p 197 | Duc d'Estrées so probably Charles de La Rochefoucauld-Doudeauville (1864-1907)
p 197 | Paul Doumer (1857-1932), a radical politician who became president of the Republic in 1931, only to be assassinated a year later; Paul Deschanel (1855-1922) became president in 1920, but resigned nine months later due to illness. (Sturrock)
p 197 |François de Charette (1763-96) led the counter-revolutionary Royalist uprising in the Vendée in 1793; his family remained strongly Royalist throughout the 19th century. Sosthène de Doudeauville (1825-1908), descended from another ultra-Royalist family, was a right-wing deputy for many years & ambassador in London 1873-74. (Sturrock)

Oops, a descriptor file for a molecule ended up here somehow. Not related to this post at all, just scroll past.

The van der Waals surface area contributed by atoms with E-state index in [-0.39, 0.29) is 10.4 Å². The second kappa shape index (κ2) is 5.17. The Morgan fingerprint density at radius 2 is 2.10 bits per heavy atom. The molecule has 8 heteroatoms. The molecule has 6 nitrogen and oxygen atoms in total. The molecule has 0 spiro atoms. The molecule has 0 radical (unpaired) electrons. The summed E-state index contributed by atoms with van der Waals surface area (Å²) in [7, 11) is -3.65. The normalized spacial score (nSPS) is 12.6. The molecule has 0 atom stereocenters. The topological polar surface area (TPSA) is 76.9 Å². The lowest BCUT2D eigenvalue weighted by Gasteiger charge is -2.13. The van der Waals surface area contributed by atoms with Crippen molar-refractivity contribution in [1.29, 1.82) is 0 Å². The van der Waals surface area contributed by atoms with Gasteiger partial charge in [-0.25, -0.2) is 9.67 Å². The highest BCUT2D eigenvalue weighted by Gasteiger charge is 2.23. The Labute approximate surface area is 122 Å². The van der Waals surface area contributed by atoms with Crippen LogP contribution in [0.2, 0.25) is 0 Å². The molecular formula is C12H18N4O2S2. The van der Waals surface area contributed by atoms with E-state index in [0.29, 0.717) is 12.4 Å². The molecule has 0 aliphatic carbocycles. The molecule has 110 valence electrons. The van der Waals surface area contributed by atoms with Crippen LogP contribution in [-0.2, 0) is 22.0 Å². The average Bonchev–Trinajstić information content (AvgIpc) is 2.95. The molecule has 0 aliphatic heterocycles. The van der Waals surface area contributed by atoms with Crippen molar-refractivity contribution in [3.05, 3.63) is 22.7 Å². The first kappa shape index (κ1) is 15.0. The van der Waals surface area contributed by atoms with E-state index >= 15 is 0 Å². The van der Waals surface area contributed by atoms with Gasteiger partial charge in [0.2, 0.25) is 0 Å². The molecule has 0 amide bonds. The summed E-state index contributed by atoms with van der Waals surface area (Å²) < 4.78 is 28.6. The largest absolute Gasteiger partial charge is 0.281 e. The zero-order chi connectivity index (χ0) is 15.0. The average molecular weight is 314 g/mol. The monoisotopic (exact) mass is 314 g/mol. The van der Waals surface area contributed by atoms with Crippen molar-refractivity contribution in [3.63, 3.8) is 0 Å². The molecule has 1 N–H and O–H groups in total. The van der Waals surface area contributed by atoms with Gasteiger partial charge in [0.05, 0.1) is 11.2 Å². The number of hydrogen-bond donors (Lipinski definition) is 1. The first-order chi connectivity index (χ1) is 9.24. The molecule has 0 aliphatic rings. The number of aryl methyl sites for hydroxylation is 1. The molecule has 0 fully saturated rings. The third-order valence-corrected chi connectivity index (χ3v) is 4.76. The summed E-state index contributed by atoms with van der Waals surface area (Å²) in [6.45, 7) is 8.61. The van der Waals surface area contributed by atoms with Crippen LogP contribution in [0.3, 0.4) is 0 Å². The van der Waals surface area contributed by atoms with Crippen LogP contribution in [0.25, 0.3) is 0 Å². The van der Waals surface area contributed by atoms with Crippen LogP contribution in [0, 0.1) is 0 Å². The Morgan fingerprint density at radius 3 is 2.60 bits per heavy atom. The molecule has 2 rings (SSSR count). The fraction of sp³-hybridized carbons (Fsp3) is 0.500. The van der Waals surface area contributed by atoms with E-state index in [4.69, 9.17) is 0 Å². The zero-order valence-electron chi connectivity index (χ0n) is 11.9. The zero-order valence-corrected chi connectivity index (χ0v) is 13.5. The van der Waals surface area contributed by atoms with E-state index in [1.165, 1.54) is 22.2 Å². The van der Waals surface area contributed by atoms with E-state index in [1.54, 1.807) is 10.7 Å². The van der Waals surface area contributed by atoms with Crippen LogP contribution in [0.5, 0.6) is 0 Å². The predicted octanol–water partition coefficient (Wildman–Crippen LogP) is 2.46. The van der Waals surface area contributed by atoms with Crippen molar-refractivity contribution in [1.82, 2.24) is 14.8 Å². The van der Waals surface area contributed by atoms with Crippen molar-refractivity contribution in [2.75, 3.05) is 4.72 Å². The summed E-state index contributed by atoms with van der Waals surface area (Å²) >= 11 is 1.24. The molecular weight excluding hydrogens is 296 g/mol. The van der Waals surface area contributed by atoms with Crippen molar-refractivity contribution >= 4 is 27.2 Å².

p 198 |Committee of Public Safety (Comité de Salut Public) was the most ferocious of the ruling institutions created by the French Revolution, lasting from 1793 to 1795; dominated first by Danton, then Robespierre. (Sturrock)
p 199 | Georges Clemenceau (1841-1929), a left-wing journalist and politician, was prime minister from 1906 to 1909 & again in the last months of WWI, but later was not elected president;
Émile Zola (1840-1902), by then the country's leading writer, was the most prominent Dreyfus supporter during the Affair;
Joseph Reinach (1856-1921), a politician, eventually wrote a 7-volume history of the Affair;
Fernand Labori (1860-1917), a lawyer, defended Émile Zola in 1898 in the Dreyfus trial, and Captain Alfred Dreyfus himself at the court martial in Rennes in 1899.< (Sturrock)
p 201 |Édouard Juda Colonne (1838-1910), violinist & conductor who founded the Concert National in Paris in 1871 and later the Association des Concerts Colonne.
p 201 | Revue des deux mondes: (Review of the Two Worlds) is a French monthly literary & cultural affairs magazine published in Paris since 1829.
p 203 | Étienne Falconet (1716-91), sculptor and ceramic artist, whose patron was Mme de Pompadour.
p 203 | Blue Cineraria flowers